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Consolidating Consensus, Advancing People’s Struggles and Building Alternatives
Today, January 27, 2015 Congressional inquiry into the Electric Power Industry Reform Act (EPIRA), with various proponents calling for its repeal, overhaul and amendments, the Freedom from Debt Coalition reiterates its basic positions why it has been calling for EPIRA’s repeal, the junking of the government’s privatization policy and the public control of the power industry, among other demands towards making energy accessible, safe, sustainable, democratic and in the service of the people and the country’s need for real economic development.
Since the bill that became EPIRA was deliberated on the Congress floor, FDC has strongly opposed it. FDC has warned Congress and our people again and again, year after year, that privatization cannot deliver the promises of EPIRA. On the contrary, EPIRA would drive the power industry down to perennial crisis. Now, thirteen (13) years after its enactment, EPIRA is one big broken promise.
EPIRA’s Declaration of Policy from Policy A to K (Section 2) is in shambles. Instead of “transparent and reasonable prices of electricity in a regime of free and fair competition and full public accountability” (Section 2-C) we have the highest residential electricity rate in Asia and the fifth highest in the world and the second highest industrial electricity rate in Asia. At the rate power hikes occur in our country, we might end up having the most expensive electricity in the world.
After 13 years of EPIRA,
The shift to sustainable energy is very slow and is in real danger of being controlled by again by the big 3, foreign investors and other private corporations. Electric cooperatives, instead of being assisted and conditioned to democratize and be efficient are pressured to privatize with the big 3 and other foreign companies waiting to take hold of them.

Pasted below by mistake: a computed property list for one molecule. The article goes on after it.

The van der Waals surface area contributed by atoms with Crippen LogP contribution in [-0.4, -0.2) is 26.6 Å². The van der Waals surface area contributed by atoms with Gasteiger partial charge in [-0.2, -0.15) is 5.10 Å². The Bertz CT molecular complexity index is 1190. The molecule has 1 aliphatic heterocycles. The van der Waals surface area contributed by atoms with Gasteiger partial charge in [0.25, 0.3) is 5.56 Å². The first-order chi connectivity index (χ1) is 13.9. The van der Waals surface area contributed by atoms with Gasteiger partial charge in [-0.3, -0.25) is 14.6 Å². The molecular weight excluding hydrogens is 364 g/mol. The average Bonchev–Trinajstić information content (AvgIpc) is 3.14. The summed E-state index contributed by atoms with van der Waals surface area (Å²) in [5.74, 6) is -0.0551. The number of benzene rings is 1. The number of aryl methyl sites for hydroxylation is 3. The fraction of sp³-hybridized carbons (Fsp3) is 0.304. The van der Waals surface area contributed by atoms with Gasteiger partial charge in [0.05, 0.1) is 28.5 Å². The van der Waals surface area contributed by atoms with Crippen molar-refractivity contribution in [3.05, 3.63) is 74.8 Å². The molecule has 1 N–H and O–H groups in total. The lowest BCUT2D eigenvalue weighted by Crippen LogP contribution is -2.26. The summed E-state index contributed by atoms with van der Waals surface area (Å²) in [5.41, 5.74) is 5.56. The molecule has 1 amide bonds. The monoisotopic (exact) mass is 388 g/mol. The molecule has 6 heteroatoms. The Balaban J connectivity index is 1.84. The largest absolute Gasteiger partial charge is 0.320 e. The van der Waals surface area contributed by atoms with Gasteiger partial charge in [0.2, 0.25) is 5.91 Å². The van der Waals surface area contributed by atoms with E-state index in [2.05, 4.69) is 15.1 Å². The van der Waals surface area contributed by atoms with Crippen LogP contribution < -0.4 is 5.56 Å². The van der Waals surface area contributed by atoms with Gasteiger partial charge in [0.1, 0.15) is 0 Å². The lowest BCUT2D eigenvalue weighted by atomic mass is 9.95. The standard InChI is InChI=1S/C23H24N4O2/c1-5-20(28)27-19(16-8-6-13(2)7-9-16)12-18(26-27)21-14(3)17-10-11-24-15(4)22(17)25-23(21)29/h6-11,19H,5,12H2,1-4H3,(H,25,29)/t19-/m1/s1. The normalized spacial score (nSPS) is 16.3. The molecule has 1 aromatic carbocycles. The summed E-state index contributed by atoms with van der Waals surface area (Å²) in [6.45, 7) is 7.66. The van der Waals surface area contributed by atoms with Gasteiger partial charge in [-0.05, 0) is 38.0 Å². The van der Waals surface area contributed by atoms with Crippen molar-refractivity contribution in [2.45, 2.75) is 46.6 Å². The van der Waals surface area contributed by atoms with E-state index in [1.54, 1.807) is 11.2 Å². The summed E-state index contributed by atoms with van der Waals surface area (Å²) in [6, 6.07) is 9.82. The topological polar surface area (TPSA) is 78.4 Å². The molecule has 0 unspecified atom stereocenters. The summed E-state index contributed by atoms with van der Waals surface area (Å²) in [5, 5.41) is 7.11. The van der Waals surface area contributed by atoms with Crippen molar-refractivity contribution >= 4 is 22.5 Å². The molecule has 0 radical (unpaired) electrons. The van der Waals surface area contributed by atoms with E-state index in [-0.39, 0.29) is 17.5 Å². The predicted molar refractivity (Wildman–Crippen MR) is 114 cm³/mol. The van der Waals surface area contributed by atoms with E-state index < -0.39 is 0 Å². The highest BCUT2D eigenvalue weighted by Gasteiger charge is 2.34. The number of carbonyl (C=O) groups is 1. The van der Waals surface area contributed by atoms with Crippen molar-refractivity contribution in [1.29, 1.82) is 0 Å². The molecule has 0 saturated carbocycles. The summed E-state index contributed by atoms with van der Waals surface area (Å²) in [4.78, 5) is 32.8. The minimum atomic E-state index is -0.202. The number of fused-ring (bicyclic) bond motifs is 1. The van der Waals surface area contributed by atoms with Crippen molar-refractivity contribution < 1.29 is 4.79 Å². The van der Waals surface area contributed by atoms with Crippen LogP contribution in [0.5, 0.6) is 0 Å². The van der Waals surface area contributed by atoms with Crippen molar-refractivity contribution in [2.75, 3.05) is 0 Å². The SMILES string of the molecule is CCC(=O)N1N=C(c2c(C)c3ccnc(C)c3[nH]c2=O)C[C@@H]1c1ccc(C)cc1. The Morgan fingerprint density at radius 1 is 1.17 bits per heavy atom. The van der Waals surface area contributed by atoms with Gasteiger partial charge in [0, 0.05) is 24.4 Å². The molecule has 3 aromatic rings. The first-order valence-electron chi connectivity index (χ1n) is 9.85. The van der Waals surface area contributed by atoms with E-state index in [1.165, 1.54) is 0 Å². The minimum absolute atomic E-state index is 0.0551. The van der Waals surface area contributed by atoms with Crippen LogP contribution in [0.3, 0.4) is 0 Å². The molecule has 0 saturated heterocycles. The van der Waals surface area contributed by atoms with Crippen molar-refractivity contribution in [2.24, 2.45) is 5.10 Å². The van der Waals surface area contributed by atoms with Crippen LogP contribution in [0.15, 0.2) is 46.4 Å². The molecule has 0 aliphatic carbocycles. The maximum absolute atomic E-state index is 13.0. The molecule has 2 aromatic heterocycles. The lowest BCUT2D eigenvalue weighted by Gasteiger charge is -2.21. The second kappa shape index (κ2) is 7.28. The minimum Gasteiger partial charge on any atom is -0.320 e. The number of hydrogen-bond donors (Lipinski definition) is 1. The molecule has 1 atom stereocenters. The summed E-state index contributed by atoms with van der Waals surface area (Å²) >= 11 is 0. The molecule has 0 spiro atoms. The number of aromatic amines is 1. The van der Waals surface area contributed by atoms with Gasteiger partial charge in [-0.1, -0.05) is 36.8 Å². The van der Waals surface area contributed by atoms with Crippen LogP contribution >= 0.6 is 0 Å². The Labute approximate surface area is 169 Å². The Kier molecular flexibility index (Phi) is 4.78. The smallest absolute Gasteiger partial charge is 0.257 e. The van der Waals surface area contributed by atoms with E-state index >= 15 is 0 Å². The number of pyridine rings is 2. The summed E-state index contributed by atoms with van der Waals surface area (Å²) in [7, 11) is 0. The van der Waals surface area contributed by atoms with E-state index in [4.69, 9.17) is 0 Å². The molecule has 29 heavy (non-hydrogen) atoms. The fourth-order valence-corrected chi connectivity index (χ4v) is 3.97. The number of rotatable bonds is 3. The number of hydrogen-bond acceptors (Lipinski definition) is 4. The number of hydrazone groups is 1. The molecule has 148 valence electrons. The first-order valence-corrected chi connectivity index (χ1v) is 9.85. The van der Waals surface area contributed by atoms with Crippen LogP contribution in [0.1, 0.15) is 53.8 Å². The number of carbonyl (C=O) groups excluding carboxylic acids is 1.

In sum, FDC has been calling all these years for: (1) breaking the private monopolistic/monopsonistic hold of a few big private corporations on the power generation, transmission and distribution industry brought about by EPIRA; (2) bringing back State planning in building and developing the power industry; (3) restoring the role of the State as a major player in both generation and distribution sectors and renationalizing the management and operation of the transmission sector; (4) promotion of democratic and efficient electric cooperatives as a social partner of the State in developing the power industry; and (5) ensuring a steady and sure transition to sustainable energy.
While some of these issues may be addressed by certain amendments, so long as the power industry is privatized and under the sway of private monopsony and monopoly which is what EPIRA in substance did, these amendments will be rendered inutile and meaningless. FDC believes that nothing less than the REPEAL OF EPIRA and the institution of public control over the power industry is the rightful path to a secure, safe, efficient and affordable energy to our people.